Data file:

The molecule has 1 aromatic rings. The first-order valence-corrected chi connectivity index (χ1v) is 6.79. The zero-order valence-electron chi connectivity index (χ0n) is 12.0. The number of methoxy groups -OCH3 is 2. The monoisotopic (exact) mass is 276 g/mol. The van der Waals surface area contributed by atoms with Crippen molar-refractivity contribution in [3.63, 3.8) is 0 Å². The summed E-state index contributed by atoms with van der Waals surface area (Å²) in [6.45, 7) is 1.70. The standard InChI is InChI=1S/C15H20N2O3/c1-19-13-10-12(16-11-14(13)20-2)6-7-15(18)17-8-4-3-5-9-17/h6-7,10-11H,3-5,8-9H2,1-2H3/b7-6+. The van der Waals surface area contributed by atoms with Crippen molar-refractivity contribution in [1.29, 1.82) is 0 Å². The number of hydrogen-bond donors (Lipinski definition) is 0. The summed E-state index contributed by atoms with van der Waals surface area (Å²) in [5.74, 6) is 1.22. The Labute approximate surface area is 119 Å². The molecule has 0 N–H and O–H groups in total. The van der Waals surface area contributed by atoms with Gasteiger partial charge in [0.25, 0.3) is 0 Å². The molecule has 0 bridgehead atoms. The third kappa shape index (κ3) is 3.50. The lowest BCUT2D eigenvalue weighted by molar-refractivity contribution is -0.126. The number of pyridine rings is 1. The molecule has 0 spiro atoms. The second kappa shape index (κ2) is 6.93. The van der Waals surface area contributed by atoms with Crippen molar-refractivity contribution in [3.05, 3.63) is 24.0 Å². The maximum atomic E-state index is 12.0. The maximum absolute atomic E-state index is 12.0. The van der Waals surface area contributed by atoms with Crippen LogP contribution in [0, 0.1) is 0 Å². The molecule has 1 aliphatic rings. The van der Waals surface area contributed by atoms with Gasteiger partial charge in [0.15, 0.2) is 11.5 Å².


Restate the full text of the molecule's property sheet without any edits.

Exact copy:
The molecule has 1 aromatic rings. The first-order valence-corrected chi connectivity index (χ1v) is 6.79. The zero-order valence-electron chi connectivity index (χ0n) is 12.0. The number of methoxy groups -OCH3 is 2. The monoisotopic (exact) mass is 276 g/mol. The van der Waals surface area contributed by atoms with Crippen molar-refractivity contribution in [3.63, 3.8) is 0 Å². The summed E-state index contributed by atoms with van der Waals surface area (Å²) in [6.45, 7) is 1.70. The standard InChI is InChI=1S/C15H20N2O3/c1-19-13-10-12(16-11-14(13)20-2)6-7-15(18)17-8-4-3-5-9-17/h6-7,10-11H,3-5,8-9H2,1-2H3/b7-6+. The van der Waals surface area contributed by atoms with Crippen molar-refractivity contribution in [1.29, 1.82) is 0 Å². The number of hydrogen-bond donors (Lipinski definition) is 0. The summed E-state index contributed by atoms with van der Waals surface area (Å²) in [5.74, 6) is 1.22. The Labute approximate surface area is 119 Å². The molecule has 0 N–H and O–H groups in total. The van der Waals surface area contributed by atoms with Gasteiger partial charge in [0.25, 0.3) is 0 Å². The molecule has 0 bridgehead atoms. The third kappa shape index (κ3) is 3.50. The lowest BCUT2D eigenvalue weighted by molar-refractivity contribution is -0.126. The number of pyridine rings is 1. The molecule has 0 spiro atoms. The second kappa shape index (κ2) is 6.93. The van der Waals surface area contributed by atoms with Crippen molar-refractivity contribution in [3.05, 3.63) is 24.0 Å². The maximum atomic E-state index is 12.0. The maximum absolute atomic E-state index is 12.0. The van der Waals surface area contributed by atoms with Crippen LogP contribution in [0, 0.1) is 0 Å². The molecule has 1 aliphatic rings. The van der Waals surface area contributed by atoms with Gasteiger partial charge in [0.15, 0.2) is 11.5 Å².